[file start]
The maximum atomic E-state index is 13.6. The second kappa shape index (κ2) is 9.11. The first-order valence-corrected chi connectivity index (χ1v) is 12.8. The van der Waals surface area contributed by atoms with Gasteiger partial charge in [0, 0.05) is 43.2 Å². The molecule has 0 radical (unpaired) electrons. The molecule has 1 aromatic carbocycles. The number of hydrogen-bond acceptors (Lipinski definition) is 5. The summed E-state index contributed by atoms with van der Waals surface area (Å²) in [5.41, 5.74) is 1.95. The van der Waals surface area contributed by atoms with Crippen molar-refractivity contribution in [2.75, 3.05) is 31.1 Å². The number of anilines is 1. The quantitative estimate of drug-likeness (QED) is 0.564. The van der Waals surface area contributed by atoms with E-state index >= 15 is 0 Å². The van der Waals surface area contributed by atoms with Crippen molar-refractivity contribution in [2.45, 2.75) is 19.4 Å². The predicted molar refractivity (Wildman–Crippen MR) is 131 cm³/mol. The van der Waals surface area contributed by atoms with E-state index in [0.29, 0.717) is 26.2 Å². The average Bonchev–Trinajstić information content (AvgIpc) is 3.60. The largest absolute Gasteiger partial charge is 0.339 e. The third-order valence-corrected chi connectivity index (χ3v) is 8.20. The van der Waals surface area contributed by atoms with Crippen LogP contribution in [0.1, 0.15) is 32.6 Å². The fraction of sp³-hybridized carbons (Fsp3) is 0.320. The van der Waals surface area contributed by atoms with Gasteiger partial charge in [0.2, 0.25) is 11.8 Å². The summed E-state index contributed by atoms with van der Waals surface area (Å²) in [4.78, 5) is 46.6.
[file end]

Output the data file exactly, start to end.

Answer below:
The maximum atomic E-state index is 13.6. The second kappa shape index (κ2) is 9.11. The first-order valence-corrected chi connectivity index (χ1v) is 12.8. The van der Waals surface area contributed by atoms with Gasteiger partial charge in [0, 0.05) is 43.2 Å². The molecule has 0 radical (unpaired) electrons. The molecule has 1 aromatic carbocycles. The number of hydrogen-bond acceptors (Lipinski definition) is 5. The summed E-state index contributed by atoms with van der Waals surface area (Å²) in [5.41, 5.74) is 1.95. The van der Waals surface area contributed by atoms with Crippen molar-refractivity contribution in [2.75, 3.05) is 31.1 Å². The number of anilines is 1. The quantitative estimate of drug-likeness (QED) is 0.564. The van der Waals surface area contributed by atoms with E-state index >= 15 is 0 Å². The van der Waals surface area contributed by atoms with Crippen molar-refractivity contribution in [2.45, 2.75) is 19.4 Å². The predicted molar refractivity (Wildman–Crippen MR) is 131 cm³/mol. The van der Waals surface area contributed by atoms with E-state index in [0.29, 0.717) is 26.2 Å². The average Bonchev–Trinajstić information content (AvgIpc) is 3.60. The largest absolute Gasteiger partial charge is 0.339 e. The third-order valence-corrected chi connectivity index (χ3v) is 8.20. The van der Waals surface area contributed by atoms with Crippen LogP contribution in [0.1, 0.15) is 32.6 Å². The fraction of sp³-hybridized carbons (Fsp3) is 0.320. The van der Waals surface area contributed by atoms with Gasteiger partial charge in [0.2, 0.25) is 11.8 Å². The summed E-state index contributed by atoms with van der Waals surface area (Å²) in [4.78, 5) is 46.6.